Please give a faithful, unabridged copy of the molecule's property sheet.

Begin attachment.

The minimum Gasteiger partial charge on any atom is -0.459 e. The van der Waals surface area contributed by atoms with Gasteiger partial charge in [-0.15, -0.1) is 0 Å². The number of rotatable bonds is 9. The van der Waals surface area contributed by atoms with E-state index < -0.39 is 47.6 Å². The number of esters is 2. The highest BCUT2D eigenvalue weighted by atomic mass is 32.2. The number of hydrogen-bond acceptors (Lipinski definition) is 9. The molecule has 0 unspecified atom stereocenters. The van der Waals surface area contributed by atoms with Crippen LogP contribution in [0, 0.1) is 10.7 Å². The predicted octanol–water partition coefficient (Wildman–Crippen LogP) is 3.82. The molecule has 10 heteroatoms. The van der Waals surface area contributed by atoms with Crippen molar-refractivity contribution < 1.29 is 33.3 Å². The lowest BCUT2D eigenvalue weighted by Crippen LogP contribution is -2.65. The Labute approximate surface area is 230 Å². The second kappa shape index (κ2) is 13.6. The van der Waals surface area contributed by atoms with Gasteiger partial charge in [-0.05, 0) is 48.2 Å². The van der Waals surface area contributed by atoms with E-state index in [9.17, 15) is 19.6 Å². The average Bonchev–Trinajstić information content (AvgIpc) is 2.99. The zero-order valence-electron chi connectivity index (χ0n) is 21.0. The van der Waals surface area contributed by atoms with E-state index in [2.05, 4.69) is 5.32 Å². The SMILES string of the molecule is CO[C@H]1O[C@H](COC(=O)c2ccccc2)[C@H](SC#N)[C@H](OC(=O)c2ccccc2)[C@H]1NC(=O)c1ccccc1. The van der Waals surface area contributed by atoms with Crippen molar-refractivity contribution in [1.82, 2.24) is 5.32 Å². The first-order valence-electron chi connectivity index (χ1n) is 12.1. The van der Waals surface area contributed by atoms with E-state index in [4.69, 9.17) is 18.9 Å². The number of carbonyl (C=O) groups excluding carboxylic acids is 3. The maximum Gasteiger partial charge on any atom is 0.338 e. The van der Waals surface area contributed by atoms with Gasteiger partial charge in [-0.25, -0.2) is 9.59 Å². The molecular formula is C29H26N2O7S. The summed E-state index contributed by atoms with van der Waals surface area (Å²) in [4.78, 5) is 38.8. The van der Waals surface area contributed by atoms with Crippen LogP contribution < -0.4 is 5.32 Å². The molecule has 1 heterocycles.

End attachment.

The minimum Gasteiger partial charge on any atom is -0.459 e. The van der Waals surface area contributed by atoms with Gasteiger partial charge in [-0.15, -0.1) is 0 Å². The number of rotatable bonds is 9. The van der Waals surface area contributed by atoms with E-state index < -0.39 is 47.6 Å². The number of esters is 2. The highest BCUT2D eigenvalue weighted by atomic mass is 32.2. The number of hydrogen-bond acceptors (Lipinski definition) is 9. The molecule has 0 unspecified atom stereocenters. The van der Waals surface area contributed by atoms with Crippen LogP contribution in [0, 0.1) is 10.7 Å². The predicted octanol–water partition coefficient (Wildman–Crippen LogP) is 3.82. The molecule has 10 heteroatoms. The van der Waals surface area contributed by atoms with Crippen molar-refractivity contribution < 1.29 is 33.3 Å². The lowest BCUT2D eigenvalue weighted by Crippen LogP contribution is -2.65. The Labute approximate surface area is 230 Å². The second kappa shape index (κ2) is 13.6. The van der Waals surface area contributed by atoms with Gasteiger partial charge in [-0.05, 0) is 48.2 Å². The van der Waals surface area contributed by atoms with E-state index in [9.17, 15) is 19.6 Å². The average Bonchev–Trinajstić information content (AvgIpc) is 2.99. The zero-order valence-electron chi connectivity index (χ0n) is 21.0. The van der Waals surface area contributed by atoms with E-state index in [2.05, 4.69) is 5.32 Å². The SMILES string of the molecule is CO[C@H]1O[C@H](COC(=O)c2ccccc2)[C@H](SC#N)[C@H](OC(=O)c2ccccc2)[C@H]1NC(=O)c1ccccc1. The van der Waals surface area contributed by atoms with Crippen molar-refractivity contribution in [1.82, 2.24) is 5.32 Å². The first-order valence-electron chi connectivity index (χ1n) is 12.1. The van der Waals surface area contributed by atoms with E-state index in [4.69, 9.17) is 18.9 Å². The number of carbonyl (C=O) groups excluding carboxylic acids is 3. The maximum Gasteiger partial charge on any atom is 0.338 e. The van der Waals surface area contributed by atoms with Gasteiger partial charge in [-0.25, -0.2) is 9.59 Å². The molecular formula is C29H26N2O7S. The summed E-state index contributed by atoms with van der Waals surface area (Å²) in [4.78, 5) is 38.8. The van der Waals surface area contributed by atoms with Crippen LogP contribution < -0.4 is 5.32 Å². The molecule has 1 heterocycles.